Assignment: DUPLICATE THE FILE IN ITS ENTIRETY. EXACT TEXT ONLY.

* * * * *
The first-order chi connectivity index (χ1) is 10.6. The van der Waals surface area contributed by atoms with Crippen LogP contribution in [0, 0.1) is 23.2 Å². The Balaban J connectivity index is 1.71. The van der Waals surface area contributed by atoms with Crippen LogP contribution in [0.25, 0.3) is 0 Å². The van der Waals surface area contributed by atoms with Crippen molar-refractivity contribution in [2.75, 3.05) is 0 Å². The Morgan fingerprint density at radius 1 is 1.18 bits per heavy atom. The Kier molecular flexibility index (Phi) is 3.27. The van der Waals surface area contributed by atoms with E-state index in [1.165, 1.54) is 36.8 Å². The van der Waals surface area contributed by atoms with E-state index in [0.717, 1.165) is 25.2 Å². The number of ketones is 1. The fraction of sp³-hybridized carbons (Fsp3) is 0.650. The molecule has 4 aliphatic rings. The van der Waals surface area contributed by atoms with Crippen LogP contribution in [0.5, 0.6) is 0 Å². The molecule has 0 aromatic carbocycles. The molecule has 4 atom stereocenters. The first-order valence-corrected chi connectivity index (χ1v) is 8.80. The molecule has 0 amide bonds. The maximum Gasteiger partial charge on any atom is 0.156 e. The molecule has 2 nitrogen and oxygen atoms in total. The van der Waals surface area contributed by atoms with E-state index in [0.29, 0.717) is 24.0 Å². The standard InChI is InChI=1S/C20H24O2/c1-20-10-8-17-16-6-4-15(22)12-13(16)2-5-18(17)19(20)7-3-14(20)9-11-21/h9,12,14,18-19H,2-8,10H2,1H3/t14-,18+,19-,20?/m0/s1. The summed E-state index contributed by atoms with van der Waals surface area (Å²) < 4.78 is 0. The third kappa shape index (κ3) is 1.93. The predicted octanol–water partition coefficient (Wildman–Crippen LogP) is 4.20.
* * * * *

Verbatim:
The first-order chi connectivity index (χ1) is 10.6. The van der Waals surface area contributed by atoms with Crippen LogP contribution in [0, 0.1) is 23.2 Å². The Balaban J connectivity index is 1.71. The van der Waals surface area contributed by atoms with Crippen LogP contribution in [0.25, 0.3) is 0 Å². The van der Waals surface area contributed by atoms with Crippen molar-refractivity contribution in [2.75, 3.05) is 0 Å². The Morgan fingerprint density at radius 1 is 1.18 bits per heavy atom. The Kier molecular flexibility index (Phi) is 3.27. The van der Waals surface area contributed by atoms with E-state index in [1.165, 1.54) is 36.8 Å². The van der Waals surface area contributed by atoms with E-state index in [0.717, 1.165) is 25.2 Å². The number of ketones is 1. The fraction of sp³-hybridized carbons (Fsp3) is 0.650. The molecule has 4 aliphatic rings. The van der Waals surface area contributed by atoms with Crippen LogP contribution in [0.5, 0.6) is 0 Å². The molecule has 0 aromatic carbocycles. The molecule has 4 atom stereocenters. The first-order valence-corrected chi connectivity index (χ1v) is 8.80. The molecule has 0 amide bonds. The maximum Gasteiger partial charge on any atom is 0.156 e. The molecule has 2 nitrogen and oxygen atoms in total. The van der Waals surface area contributed by atoms with E-state index in [0.29, 0.717) is 24.0 Å². The standard InChI is InChI=1S/C20H24O2/c1-20-10-8-17-16-6-4-15(22)12-13(16)2-5-18(17)19(20)7-3-14(20)9-11-21/h9,12,14,18-19H,2-8,10H2,1H3/t14-,18+,19-,20?/m0/s1. The summed E-state index contributed by atoms with van der Waals surface area (Å²) < 4.78 is 0. The third kappa shape index (κ3) is 1.93. The predicted octanol–water partition coefficient (Wildman–Crippen LogP) is 4.20.